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India to limit sugar exports to meet domestic demand

NEW DELHI — India limits its sugar exports to 10 million tonnes for the current season to maintain domestic availability and maintain price stability.

The move follows a similar move for wheat and comes amid signs of tight global supplies.

India is the second largest producer, after Brazil, and the largest consumer of sugar in the world, according to the All India Sugar Trade Association. It is the second largest sugar exporter. The export restrictions are the first in six years.

India exported a record 7 million metric tons in the 2021-22 financial year, which ended in March. This was up from 620,000 tonnes in 2017-18.

Estimates vary, but the country is expected to produce over 30 million tonnes this growing season, and domestic consumption is estimated at around 28 million tonnes, with domestic reserves of around 8 million tonnes.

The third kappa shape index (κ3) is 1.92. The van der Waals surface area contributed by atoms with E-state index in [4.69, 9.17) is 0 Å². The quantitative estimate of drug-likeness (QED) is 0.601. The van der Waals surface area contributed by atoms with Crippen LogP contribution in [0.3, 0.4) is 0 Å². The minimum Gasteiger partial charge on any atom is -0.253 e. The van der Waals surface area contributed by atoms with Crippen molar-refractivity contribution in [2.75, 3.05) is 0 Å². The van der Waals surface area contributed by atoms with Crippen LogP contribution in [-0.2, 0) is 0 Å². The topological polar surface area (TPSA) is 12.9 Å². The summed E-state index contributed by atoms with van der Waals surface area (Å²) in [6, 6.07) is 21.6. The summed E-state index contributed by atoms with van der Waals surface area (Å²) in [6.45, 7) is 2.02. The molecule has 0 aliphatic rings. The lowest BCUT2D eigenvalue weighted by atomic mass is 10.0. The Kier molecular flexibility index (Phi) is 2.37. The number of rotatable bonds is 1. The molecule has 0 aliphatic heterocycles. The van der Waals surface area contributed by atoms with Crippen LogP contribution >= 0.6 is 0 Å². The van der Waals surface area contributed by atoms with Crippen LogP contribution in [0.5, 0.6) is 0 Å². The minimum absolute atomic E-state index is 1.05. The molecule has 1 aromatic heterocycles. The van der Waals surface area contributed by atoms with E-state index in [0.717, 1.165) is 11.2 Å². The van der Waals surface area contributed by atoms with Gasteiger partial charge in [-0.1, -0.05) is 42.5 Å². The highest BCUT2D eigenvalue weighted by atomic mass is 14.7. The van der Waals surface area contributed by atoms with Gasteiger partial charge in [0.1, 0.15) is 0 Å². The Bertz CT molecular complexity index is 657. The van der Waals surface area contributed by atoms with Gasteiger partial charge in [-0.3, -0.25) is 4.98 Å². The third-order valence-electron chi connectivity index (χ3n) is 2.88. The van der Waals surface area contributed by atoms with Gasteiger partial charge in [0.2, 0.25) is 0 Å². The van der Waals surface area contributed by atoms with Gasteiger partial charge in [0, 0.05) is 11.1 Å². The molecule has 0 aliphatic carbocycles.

During the current sugar season from June to October, export contracts of about 9 million tons have been signed and 7.8 million tons have already been exported, the government said in a statement.

Sugar mills and exporters will need to get government approval to export from next month, he added.

Sugar consumption tends to increase during the big festival season in India, from September to November.

Sugar prices remained relatively stable, but the retail inflation rate hit an eight-year high of 7.8% in April. The government has announced tax cuts on petrol, diesel and coking coal in an attempt to curb inflationary pressures.

Earlier this month, India also announced that it would only export wheat to food-deficit countries through government channels. It allows private companies to meet their previous commitments to export nearly 4.3 million tonnes of wheat through July. India exported 1 million tonnes of wheat in April.

One of the main purposes of export restrictions is to control rising domestic prices. World wheat prices have increased by more than 40% since the start of the year. Meanwhile, India’s wheat crop was hit by a record heat wave that slowed production.

Before the war, Ukraine and Russia accounted for a third of world wheat and barley exports. Since the February 24 Russian invasion, Ukrainian ports have been blocked and civil infrastructure and grain silos have been destroyed.

ABC News

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